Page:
# bpy.data.object 'NurbsPath' name is “NurbsPath.001” and cannot be “NurbsPath” while bpy.data.curves name can be either “NurbsPath” or “NurbsPath.001”

In python console if I

def selected_curves():
print("active objects:")
crvs = []
for obj in bpy.data.objects:
if obj.select:
print( obj.name)
print( obj.type)
if obj.type == 'CURVE':
print('is a curve' )


then call

selected_curves()


I get:

active objects:
NurbsPath.000 CURVE is a curve NurbsPath.001 CURVE is a curve NurbsPath.003 CURVE is a curve

Then say try an lookup above in bpy.data.curves say:

bpy.data.curves['NurbsPath.000']


Traceback (most recent call last): File "", line 1, in KeyError: 'bpy_prop_collection[key]: key "NurbsPath.000" not found'

While:

bpy.data.curves['NurbsPath']


yeilds

bpy.data.curves['NurbsPath']


but

bpy.data.curves['NurbsPath.001']


yeilds

bpy.data.curves['NurbsPath.001']


as does

bpy.data.curves['NurbsPath.003']


yeidling

bpy.data.curves['NurbsPath.003']


Why is object name NurbsPath, but curve name NurbsPath.001. Is there some logic to this?

• >>> bpy.data.objects['NurbsPath.001'] bpy.data.objects['NurbsPath.001'] >>> bpy.data.objects['NurbsPath'] Traceback (most recent call last): File "<blender_console>", line 1, in <module> KeyError: 'bpy_prop_collection[key]: key "NurbsPath" not found' >>> bpy.data.curves['NurbsPath'] bpy.data.curves['NurbsPath'] >>> bpy.data.curves['NurbsPath.001'] bpy.data.curves['NurbsPath.001'] – bitminer Mar 21 '18 at 1:51

Some blender basics.

bpy.data.objects is a collection of objects of type bpy.types.Object, as is context.selected_objects and context.scene.objects. The properties and methods of bpy.types.Object are available to all objects of any type.

Each object has a data part. When an object is created its type is set according to its data. This cannot be changed, eg trying to give a 'CURVE' type object a 'MESH type data will result in an error.

Each object has only one data member.

>>> for ob in C.selected_objects:
...     ob.name, ob.type, ob.data, type(ob.data)
...
('Empty', 'EMPTY', None, <class 'NoneType'>)
('BezierCurve', 'CURVE', bpy.data.curves['BezierCurve'], <class 'bpy.types.Curve'>)
('Cube', 'MESH', bpy.data.meshes['Cube'], <class 'bpy_types.Mesh'>)


for example the curve type object above has one data member of type bpy.types.Curve. All curve type objects in the file will be in the bpy.data.curves collection. The curve object is not equivalent to the curve data object.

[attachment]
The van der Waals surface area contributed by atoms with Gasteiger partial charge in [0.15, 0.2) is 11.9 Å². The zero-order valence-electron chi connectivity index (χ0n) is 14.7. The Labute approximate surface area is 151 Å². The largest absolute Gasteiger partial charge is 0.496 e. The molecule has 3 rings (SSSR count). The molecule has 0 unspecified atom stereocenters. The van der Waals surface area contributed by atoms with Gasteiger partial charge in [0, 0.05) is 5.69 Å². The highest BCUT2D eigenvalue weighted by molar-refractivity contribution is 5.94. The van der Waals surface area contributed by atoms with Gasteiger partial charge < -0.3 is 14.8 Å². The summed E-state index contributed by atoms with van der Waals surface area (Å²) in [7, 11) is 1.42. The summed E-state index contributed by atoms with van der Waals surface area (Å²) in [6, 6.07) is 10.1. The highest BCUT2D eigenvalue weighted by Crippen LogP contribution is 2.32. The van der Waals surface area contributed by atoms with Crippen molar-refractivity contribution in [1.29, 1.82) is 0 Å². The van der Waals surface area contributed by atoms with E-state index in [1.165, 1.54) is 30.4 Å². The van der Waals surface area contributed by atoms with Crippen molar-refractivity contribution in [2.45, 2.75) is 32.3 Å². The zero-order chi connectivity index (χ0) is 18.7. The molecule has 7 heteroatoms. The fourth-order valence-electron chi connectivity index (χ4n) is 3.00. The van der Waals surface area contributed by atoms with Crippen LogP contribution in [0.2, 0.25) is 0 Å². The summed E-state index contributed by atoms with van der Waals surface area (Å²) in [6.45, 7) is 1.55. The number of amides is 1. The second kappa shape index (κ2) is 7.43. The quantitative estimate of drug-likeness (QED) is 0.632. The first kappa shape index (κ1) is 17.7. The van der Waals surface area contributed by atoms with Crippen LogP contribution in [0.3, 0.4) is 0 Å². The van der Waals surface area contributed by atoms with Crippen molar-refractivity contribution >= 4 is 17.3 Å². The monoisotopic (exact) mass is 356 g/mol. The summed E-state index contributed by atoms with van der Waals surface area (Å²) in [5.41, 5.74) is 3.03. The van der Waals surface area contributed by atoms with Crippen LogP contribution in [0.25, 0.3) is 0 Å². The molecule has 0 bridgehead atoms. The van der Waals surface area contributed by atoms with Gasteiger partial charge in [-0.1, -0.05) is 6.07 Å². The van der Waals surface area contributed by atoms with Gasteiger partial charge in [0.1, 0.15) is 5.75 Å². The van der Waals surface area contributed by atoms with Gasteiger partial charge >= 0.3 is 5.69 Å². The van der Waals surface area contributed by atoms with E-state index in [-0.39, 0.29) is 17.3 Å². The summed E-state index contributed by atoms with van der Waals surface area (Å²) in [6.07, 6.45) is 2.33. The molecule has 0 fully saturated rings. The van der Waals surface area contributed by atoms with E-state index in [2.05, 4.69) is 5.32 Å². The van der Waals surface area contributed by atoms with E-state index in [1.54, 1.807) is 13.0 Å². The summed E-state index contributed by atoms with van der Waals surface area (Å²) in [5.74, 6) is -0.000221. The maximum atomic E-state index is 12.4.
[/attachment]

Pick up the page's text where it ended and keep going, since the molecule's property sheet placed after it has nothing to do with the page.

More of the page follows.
>>> D.objects['BezierCurve'] is D.curves['BezierCurve']
False


but rather the data part of the object.

>>> D.objects['BezierCurve'].data is D.curves['BezierCurve']
True


Can set the data to any other data of the same type.

>>> C.object.data
bpy.data.curves['BezierCurve']

>>> C.object.data = D.curves['BezierCurve.001']
>>> C.object.data
bpy.data.curves['BezierCurve.001']


Each data type, can be used by none or many objects. There is no direct reference from a data object to its object. To find all the objects that use the "BezierCurve" data in a scene would use something like

>>> [o for o in C.scene.objects if o.data is D.curves['BezierCurve']]
[bpy.data.objects['BezierCurve']]

• I guess the real question here is how do I go from bpy.data.curves to bpy.data.objects and vise-a-versa. Say given a curve how to find it's obj? ... and given a obj it is obj.data correct? – bitminer Mar 21 '18 at 15:41
• @bitminer (apologies missed this comment) Yes: Finding the data given the obj is simple it's obj.data. The last line above shows how to find obj(s) in scene given data. – batFINGER Mar 21 '18 at 19:18

Objects are an invisible shoebox that fits around your curve. It's the pivot point between the global space and your curve. It's not the curve. Inside most objects, there's data. That means, a data block is linked with the object, in this case curve datablocks.

That means curve datablocks can be used by several objects and they'll look identical.

In your first code you iterate through objects, in the second you try to access curves with the names that you've found in the objects. That can only work accidentally because the names don't have to be the same. But they could be.

That's the confusing part, I guess. The object 'BezierCircle' and the curve datablock 'BezierCircle' can have the same name while not necessarily having any connection except their spelling.

import bpy

curve_list = [] # list to collect curveblock names